Smart contracts have a lot in common with games. They have clearly defined rules, and outcomes. Once players agree to join a game they have a specific set of moves they can make. A few of the examples we've seen already are clearly games, such as the patience game. Others are not so obviously games, but even they can be modeled as games. For example the click counter was a game where players could go in any order and the two kinds of moves they could make were increment and reset. Some games, like patience, have final results while others, like counter, continue forever.
Because so many real-world interactions can be modeled as games, we will take a look at a few more here. After this unit, the tutorial continues primarily as example programs with exercises commented in. The majority of those exercises are games of one variety or another.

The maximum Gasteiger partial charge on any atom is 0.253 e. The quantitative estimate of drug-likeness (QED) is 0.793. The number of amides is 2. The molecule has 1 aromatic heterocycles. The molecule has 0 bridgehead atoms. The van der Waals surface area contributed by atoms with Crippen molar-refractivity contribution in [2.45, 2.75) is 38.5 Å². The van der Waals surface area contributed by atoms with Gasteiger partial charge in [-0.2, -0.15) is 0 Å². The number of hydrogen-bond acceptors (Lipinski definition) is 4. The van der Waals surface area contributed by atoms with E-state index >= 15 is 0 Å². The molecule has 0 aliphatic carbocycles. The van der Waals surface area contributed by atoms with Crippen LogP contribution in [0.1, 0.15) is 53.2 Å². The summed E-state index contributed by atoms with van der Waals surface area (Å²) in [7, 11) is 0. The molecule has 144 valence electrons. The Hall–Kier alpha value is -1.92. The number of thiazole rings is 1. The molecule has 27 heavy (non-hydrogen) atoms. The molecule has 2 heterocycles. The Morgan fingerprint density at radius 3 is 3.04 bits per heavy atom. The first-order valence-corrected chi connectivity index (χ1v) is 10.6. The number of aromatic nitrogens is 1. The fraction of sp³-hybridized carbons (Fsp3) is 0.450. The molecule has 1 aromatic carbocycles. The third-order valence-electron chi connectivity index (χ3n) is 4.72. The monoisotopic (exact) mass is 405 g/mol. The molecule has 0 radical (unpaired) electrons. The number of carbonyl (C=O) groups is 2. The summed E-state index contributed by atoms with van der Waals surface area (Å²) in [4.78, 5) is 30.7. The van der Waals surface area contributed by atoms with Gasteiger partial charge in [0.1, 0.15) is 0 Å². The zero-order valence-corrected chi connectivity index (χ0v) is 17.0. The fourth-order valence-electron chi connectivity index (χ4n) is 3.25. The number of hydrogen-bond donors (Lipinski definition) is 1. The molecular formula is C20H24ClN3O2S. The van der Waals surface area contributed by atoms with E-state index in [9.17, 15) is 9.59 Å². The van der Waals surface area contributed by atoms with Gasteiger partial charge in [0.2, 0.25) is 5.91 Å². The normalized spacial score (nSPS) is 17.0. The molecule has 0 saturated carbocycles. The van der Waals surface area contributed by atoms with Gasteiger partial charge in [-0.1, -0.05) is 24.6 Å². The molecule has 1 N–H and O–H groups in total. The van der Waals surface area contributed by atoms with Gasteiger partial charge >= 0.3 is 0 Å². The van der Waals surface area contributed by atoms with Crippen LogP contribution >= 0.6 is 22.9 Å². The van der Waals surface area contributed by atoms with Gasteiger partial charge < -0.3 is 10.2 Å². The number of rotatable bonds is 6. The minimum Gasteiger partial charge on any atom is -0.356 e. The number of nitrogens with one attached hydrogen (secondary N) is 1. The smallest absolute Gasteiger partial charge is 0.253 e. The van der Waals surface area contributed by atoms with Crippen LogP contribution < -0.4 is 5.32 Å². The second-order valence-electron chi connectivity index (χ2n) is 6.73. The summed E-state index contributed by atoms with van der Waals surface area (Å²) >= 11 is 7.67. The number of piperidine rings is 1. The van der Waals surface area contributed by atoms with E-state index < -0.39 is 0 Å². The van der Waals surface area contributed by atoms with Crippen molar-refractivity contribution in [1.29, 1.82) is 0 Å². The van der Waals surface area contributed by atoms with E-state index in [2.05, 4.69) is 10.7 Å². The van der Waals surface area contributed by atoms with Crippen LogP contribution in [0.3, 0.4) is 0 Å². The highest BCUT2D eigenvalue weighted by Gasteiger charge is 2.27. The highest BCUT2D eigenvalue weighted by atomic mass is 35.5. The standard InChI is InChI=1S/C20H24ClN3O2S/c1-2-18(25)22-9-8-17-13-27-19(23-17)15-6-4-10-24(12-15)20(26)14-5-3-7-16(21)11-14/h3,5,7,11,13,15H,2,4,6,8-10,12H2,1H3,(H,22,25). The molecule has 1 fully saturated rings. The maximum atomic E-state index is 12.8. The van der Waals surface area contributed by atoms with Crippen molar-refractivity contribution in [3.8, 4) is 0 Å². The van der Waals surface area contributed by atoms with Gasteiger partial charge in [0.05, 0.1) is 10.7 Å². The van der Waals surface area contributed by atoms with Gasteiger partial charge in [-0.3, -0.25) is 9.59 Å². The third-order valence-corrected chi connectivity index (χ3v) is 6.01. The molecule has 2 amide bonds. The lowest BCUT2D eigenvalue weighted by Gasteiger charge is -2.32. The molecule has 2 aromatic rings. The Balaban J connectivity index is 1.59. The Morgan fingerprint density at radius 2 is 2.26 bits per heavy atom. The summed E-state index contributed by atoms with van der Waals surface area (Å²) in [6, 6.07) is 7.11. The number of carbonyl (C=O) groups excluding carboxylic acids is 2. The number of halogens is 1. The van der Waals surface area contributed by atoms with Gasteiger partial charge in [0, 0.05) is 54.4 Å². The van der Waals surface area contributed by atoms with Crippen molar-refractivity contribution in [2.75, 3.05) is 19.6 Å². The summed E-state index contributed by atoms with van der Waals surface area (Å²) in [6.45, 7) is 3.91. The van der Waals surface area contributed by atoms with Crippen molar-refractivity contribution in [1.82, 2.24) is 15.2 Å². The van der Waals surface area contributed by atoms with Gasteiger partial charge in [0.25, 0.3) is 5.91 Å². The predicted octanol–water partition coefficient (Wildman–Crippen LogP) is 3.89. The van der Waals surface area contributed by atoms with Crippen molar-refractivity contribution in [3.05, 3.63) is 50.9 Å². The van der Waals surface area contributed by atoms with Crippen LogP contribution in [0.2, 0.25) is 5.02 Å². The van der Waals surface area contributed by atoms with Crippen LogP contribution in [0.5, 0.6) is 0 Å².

Although this technique for generating randomness will often work in practice remembe that in a blockchain context the "random" result is entirely up to the network validators. If the validators have a stake in your game, they can influence the result from outside the obvious rules of the game. How to get true randomness into blockchains is an open question.